Staying Connected: You can receive post updates in the way that best fits how you use social media.

Update Notifications: Twitter, Facebook, Pinterest, Google+.

              Email: Click 'follow' button at top right of this page.

Sites with Content: Wordpress, Scoop.it.


Via Seth Dixon
Charlie Koppelson's insight:

Here's the link the Professor Dixon's Interactive map.

more...
Emma Lafleur's curator insight, January 24, 2013 5:34 PM

A great interactive map to learn about different regions of the world.

chris tobin's curator insight, January 24, 2013 5:35 PM

This is a really cool map from class

Marie Schoeman's curator insight, February 20, 2013 4:07 AM

This site collects interesting sites on Geography Teaching. It is anticipated that there will also be articles on differentiation which could assist teachers to present Geography in an inclusive way.

Scooped by Charlie Koppelson
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'Dozens killed' in Syria village

'Dozens killed' in Syria village | Charlieography | Scoop.it
At least 40 people were killed by pro-government gunmen in north-west Syria on Thursday, activists say, prompting opposition claims of a "massacre".
Charlie Koppelson's insight:

As violence continues in Syria, I wonder if or when Western countries will step in and support the rebels in Syria. Israel has said that the Syrian government used chemical weapons against the rebels, and now the U.S. is leaning towards that conclusion as well. However, Russia remains firm in their support of the Syrian government. The plight of the Syrian people continues yet it seems not garner the attention that North Korea gets by issuing threats. Something needs to be done in order to avoid much worse violence in Syria.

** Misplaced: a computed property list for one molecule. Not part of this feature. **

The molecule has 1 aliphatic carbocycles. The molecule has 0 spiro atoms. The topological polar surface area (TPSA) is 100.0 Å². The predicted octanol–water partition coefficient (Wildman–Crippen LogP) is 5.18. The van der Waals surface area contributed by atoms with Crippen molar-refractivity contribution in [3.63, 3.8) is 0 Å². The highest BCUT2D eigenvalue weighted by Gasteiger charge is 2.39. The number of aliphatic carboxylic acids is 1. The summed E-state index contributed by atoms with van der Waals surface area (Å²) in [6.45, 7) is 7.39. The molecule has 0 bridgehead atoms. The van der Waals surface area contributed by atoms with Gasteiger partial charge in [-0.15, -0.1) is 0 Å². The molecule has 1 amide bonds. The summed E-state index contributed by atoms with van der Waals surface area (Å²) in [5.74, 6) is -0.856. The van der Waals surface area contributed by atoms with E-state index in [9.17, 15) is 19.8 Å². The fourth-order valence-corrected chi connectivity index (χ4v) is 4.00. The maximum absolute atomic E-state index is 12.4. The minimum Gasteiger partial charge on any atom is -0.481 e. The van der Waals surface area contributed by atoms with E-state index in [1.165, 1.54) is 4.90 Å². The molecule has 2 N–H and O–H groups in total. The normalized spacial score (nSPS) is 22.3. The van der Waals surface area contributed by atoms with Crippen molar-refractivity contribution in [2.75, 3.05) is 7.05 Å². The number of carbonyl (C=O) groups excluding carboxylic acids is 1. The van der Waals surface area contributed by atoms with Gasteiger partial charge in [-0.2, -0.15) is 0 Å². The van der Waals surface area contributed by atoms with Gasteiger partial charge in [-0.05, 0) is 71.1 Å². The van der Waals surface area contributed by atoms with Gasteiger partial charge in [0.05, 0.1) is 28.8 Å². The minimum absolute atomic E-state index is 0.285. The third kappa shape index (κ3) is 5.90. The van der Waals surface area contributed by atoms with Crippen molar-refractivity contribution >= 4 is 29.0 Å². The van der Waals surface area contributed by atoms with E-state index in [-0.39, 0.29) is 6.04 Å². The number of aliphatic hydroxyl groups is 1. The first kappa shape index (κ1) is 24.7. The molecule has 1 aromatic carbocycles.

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Global warming is epic, long-term study says

Global warming is epic, long-term study says | Charlieography | Scoop.it
Global warming has propelled Earth's climate from one of its coldest decades since the last ice age to one of its hottest -- in just one century.
Charlie Koppelson's insight:

It's hard to believe that some people still don't believe in global warming; or they believe in it but say it's natural and not man-made. If you take an environmental geoology class you will learn that the spike in temperature and green house gasses is unprecedented since the start of the industrial revolution. Ice records don't lie, yet some still refute these findings. Permafrost that has been frozen for thousands of years is melting, releasing even more ozone depleting greenhouse gases. This study states that in 2100, the global temperature average will be higher than it has ever been in our Earth's history. Today's global warming is irrefutably manmade, but if everyone doesn't accept that, changes in greenhouse gas emissions will never be made.

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In pictures: Rio de Janeiro's Carnival

In pictures:  Rio de Janeiro's Carnival | Charlieography | Scoop.it